Posted by: Michael Mandel on December 28
(This is the first in a series on technology and the crisis)
In the aftermath of the Madoff implosion, quite a few people have pointed out the parallels between a Ponzi scheme and Social Security. Arnold Kling, whom I respect, has written:
I’ve been thinking that Madoff is a perfect analogy for the public sector. The government gives people money, which it expects to obtain by taking the money from people in the future. Even the Center on Budget Policy and Priorities, not known as a right-wing organization, sees the U.S. fiscal stance as unsustainable (pointer from Ezra Klein via Tyler Cowen)—in other words, a Ponzi scheme.
Other people have gone farther. Paul Mulshine of the New Jersey Star Ledger wrote a column entitled “The Ponzi scheme that Baby Boomers are waiting to cash in on.” And Jim Cramer has called Social Security the biggest Ponzi scheme in history.
Superficially, these critics have a point, and there is a parallel between Social Security and a Ponzi scheme. But on a fundamental level, they are very wrong, and it’s worth explaining why.
First, the parallel. Social Security taxes current workers to pay Social Security benefits for current retirees. In other words, the new entrants into the Social Security system, the young workers, pay off the previous entrants, the older workers. And despite the fact you have a Social Security “account”, there is no necessary link between what you paid into the system in taxes, and what you receive.
That’s very similar to the structure of a Ponzi scheme, where new investors pay off the original investors. As long as enough new ‘victims’ are brought into the scheme, it keeps growing and growing. But when the new investors runs out, the Ponzi collapses. Analogously, the slowdown in population growth puts pressure on Social Security finances.
But there is one enormous difference between Social Security and a Ponzi scheme: Technological change. Over the past century, new technologies have enabled the output of the country to grow much faster than its population. To be more precise, the U.S. population has more than tripled since the early 1900s, while the U.S. economic output has gone up by more than 20 times.
This long track record of technology-powered growth has enabled the enormous rise in living standards in the U.S. and other developed countries. In fact, this increase in productivity—output per worker—is the key fact which gives us our way of life today.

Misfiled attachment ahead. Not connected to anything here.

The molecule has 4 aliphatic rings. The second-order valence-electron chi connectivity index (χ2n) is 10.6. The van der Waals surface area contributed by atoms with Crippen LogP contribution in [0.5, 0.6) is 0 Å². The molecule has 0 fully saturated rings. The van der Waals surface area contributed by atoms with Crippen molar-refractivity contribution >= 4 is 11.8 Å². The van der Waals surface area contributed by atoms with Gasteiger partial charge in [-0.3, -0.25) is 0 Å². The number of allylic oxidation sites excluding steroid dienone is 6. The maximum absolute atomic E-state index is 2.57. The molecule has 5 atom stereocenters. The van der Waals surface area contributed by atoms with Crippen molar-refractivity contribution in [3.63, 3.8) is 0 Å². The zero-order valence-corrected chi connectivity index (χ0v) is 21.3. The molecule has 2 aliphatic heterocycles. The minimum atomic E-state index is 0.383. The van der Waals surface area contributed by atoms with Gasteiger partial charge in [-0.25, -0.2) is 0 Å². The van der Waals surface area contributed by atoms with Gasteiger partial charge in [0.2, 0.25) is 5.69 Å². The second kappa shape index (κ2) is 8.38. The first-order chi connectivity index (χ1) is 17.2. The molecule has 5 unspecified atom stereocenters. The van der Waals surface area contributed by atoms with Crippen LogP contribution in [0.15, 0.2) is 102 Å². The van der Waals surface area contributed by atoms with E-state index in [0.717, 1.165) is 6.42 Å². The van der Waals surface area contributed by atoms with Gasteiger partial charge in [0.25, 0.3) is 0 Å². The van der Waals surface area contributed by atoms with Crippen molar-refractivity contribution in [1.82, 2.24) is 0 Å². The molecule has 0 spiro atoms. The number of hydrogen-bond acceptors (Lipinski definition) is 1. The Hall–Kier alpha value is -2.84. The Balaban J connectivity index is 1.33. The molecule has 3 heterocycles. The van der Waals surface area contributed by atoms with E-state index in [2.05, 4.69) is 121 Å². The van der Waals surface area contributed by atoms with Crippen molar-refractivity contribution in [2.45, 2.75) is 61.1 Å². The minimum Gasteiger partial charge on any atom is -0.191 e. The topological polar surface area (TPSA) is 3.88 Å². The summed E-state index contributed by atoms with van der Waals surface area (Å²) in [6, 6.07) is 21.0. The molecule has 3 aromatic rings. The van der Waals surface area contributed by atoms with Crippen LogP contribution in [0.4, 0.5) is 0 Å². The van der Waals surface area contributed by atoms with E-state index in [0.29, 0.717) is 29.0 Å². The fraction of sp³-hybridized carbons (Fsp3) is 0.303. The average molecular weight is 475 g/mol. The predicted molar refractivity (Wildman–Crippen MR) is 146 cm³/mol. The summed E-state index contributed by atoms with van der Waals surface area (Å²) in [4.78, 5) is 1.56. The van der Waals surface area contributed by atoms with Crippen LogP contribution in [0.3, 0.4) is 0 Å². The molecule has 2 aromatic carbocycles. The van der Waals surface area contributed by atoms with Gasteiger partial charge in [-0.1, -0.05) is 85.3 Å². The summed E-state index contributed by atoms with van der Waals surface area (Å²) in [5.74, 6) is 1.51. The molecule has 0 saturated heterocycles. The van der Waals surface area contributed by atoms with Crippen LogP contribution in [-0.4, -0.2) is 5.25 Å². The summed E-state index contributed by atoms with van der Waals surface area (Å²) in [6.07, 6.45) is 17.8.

Assuming that technological progress continues over the next 70 years, and output productivity growth continues over the next 70 years, the finances of Social Security are relatively easy to fix. A fairly minor cut in benefits, combined with a relatively small increase in taxes, will bring the system back into balance again. (the latest Social Security report projects a 75-year deficit of $4.3 trillion. That sounds like a lot of money, but over 75 years it’s roughly $60 billion a year…not chicken feed, but not overwhelming).
But here’s the rub. Ultimately our ability to make good on the “Ponzi-like” nature of Social Security depends on the continued march of technological progress—and in particular, innovation which boosts output and living standards. If we leave the younger generation a good legacy—a sound scientific and technological base, combined with an innovative and flexible economy and an educated workforce—then Social Security is not a Ponzi scheme. The economy grows, and there’s more than enough resources for everyone.
But if instead we—the current generation—invest in homes, flat-screen televisions and SUVs, then we don’t leave the next generation with the technological “seed corn” they need. If the technological progress slows, then Social Security does turn out to be Ponzi-like—with unfortunate consequences for everyone.
Michael Mandel, BW's award-winning chief economist, provides his unique perspective on the hot economic issues of the day. From globalization to the future of work to the ups and downs of the financial markets, Mandel-named 2006 economic journalist of the year by the World Leadership Forum-offers cutting edge analysis and commentary.